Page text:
Sunday, May 22, 2005


I’m currently reading a fascinating book called ‘Watching the English’ by Kate Fox. It alludes to the subtle English rules of interaction, humour and irony as well as, I’m sure, many other interesting things………….I’m only up to page 250 and there’s a lot more to go.

What prompted me to make this entry was how English my social interactions are, how I observe these unspoken laws with regards to conversation, behaviour and humour…………….and how I am not actually ‘English’.

I’ve always been a bit….out of place so to speak when I interact with other nationalities outside Australia, my home. Living as an expatriate, first in the UK and now in the Middle East, I just don’t fit the Aussie ‘type’.

I am useless in social situations and will sit in an unobtrusive corner for an entire evening rather than try and interact with another human being who I don’t know. Even the awkward looking person in the other corner is too scary a proposition to approach. Australians are known for being friendly, sociable, boisterous and always socially adapt at getting to know everyone – who we will, inevitably, end up calling mate. The surprise when people find out my nationality is usually audible – and that’s before they even find out that I don’t drink beer, hate the sun and am not into sports! Those revelations usually lead to a “are you sure you’re Australian” in a joking but really I’m serious sort of tone.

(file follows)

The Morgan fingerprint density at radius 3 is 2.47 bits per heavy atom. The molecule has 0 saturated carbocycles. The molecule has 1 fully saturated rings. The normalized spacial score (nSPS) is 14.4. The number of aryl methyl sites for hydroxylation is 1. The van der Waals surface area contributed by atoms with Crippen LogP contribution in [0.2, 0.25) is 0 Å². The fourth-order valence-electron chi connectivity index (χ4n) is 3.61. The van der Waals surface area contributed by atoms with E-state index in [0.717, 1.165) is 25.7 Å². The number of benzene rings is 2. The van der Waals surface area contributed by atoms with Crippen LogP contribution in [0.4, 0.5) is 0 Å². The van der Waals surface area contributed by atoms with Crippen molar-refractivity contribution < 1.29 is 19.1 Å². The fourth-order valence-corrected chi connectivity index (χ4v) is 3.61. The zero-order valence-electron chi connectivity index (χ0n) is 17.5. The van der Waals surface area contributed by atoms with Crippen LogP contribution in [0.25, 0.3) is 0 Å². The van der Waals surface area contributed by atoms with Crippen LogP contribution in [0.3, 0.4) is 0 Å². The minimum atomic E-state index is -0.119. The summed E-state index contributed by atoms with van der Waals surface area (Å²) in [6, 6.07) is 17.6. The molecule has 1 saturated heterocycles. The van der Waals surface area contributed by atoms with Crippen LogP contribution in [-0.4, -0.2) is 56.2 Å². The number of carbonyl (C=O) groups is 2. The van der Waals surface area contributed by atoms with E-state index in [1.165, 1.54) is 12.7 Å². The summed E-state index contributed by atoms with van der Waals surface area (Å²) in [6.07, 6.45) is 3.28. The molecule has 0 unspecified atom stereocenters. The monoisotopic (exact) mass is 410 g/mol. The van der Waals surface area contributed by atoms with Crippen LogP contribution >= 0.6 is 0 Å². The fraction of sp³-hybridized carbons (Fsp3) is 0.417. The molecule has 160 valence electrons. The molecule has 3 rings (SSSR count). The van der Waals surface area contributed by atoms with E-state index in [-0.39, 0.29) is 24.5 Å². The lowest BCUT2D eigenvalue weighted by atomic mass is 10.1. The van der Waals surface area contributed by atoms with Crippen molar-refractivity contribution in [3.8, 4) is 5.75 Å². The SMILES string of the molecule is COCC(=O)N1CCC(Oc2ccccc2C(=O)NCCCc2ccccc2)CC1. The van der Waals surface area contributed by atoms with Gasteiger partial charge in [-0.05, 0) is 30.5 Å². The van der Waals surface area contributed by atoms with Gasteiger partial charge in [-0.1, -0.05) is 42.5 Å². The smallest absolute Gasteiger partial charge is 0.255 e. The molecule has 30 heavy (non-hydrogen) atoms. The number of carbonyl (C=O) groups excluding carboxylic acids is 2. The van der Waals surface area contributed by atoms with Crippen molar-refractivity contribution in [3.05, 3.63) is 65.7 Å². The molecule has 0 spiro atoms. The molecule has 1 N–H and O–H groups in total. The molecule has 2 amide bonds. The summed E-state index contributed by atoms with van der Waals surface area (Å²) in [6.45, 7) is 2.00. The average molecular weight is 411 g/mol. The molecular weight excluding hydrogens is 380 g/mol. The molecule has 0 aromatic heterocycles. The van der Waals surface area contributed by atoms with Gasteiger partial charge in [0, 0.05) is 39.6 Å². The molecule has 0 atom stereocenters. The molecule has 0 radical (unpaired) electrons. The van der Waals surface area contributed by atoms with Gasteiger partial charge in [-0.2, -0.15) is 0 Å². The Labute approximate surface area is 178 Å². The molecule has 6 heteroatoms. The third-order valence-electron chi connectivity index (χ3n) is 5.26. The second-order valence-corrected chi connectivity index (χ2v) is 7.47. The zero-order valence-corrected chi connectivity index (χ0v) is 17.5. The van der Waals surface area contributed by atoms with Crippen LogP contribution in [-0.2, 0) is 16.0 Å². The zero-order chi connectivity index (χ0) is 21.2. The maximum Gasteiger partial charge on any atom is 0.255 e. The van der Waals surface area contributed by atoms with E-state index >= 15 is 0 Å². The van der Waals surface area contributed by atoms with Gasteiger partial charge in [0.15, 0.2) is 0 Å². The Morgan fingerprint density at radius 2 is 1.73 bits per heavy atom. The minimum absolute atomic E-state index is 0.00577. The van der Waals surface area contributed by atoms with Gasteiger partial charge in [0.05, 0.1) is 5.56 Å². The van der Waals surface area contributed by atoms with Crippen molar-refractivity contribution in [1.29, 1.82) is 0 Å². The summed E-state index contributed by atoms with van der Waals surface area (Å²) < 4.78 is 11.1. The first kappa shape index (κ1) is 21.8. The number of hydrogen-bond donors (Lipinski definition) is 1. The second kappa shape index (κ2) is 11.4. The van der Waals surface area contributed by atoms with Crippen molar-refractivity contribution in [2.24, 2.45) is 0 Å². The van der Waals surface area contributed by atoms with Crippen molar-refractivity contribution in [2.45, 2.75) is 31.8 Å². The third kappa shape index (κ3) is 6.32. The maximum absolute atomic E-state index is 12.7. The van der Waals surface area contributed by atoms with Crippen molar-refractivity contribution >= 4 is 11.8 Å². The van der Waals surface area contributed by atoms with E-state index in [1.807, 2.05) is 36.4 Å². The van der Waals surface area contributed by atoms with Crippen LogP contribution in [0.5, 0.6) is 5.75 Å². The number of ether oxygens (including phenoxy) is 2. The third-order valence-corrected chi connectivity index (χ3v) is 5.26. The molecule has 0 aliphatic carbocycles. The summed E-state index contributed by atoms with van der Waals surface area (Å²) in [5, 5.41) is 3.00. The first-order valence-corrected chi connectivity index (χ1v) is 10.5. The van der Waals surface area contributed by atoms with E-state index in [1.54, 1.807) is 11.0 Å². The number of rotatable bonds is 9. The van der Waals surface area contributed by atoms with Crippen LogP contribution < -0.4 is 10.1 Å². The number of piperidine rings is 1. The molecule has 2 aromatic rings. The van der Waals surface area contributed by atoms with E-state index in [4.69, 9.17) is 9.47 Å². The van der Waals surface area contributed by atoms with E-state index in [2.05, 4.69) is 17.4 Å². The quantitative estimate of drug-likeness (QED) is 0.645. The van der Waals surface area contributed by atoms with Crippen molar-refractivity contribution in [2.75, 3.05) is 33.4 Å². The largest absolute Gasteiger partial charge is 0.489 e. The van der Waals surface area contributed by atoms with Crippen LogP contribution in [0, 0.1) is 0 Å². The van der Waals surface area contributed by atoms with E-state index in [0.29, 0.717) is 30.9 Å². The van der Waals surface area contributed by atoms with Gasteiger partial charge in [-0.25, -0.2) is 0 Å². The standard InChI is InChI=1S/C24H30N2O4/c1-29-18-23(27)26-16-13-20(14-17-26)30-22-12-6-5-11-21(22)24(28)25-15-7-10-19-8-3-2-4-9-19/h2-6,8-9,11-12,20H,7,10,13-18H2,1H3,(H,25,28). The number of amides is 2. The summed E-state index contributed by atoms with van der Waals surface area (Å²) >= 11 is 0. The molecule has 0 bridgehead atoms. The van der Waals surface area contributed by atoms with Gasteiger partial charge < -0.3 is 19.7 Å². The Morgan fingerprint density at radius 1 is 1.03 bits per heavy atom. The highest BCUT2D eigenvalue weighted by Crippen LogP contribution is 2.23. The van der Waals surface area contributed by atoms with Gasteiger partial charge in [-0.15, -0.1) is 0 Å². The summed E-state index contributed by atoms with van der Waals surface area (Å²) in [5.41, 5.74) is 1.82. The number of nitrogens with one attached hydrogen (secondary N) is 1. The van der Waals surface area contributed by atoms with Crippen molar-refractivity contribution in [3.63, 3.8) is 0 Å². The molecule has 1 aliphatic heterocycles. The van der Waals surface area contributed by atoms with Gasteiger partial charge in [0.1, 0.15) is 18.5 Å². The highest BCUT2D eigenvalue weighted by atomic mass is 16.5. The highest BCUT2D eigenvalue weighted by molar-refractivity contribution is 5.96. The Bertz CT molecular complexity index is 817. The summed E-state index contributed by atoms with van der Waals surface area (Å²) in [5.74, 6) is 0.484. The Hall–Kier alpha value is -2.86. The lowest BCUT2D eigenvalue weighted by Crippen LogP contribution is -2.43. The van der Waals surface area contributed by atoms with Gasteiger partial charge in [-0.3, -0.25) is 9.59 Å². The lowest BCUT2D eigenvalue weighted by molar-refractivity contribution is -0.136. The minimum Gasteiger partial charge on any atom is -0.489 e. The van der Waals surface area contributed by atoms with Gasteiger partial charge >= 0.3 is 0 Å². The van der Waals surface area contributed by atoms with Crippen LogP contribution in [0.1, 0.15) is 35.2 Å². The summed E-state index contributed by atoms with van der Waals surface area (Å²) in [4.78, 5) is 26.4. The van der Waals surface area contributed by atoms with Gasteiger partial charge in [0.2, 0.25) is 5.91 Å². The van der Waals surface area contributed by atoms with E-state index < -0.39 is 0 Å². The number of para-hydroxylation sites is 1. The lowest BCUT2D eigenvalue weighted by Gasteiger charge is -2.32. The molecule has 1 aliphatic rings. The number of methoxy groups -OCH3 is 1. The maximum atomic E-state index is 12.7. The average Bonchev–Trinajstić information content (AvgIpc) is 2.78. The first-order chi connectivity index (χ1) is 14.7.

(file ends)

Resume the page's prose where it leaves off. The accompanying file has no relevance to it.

Once people get to know me I’m the typical Aussie………minus the beer, sun and sports - hey sun and sports as some sort of torture device devised by our English forbearers to punish us in the long run for being criminals but getting to live in a vast, sunny country. Beer smells and tastes like puke…come on, you know it’s true why not admit it.

Let’s just say it’s got me thinking………and when I do go to Oz this year I’ll be people watching like you won’t believe. However I’m not sure now if I want to find out the Aussie myth is real or not – I kind of like being unexpected …….or as an extremely good friend once said “you’re just on a different radio station to the rest of us”

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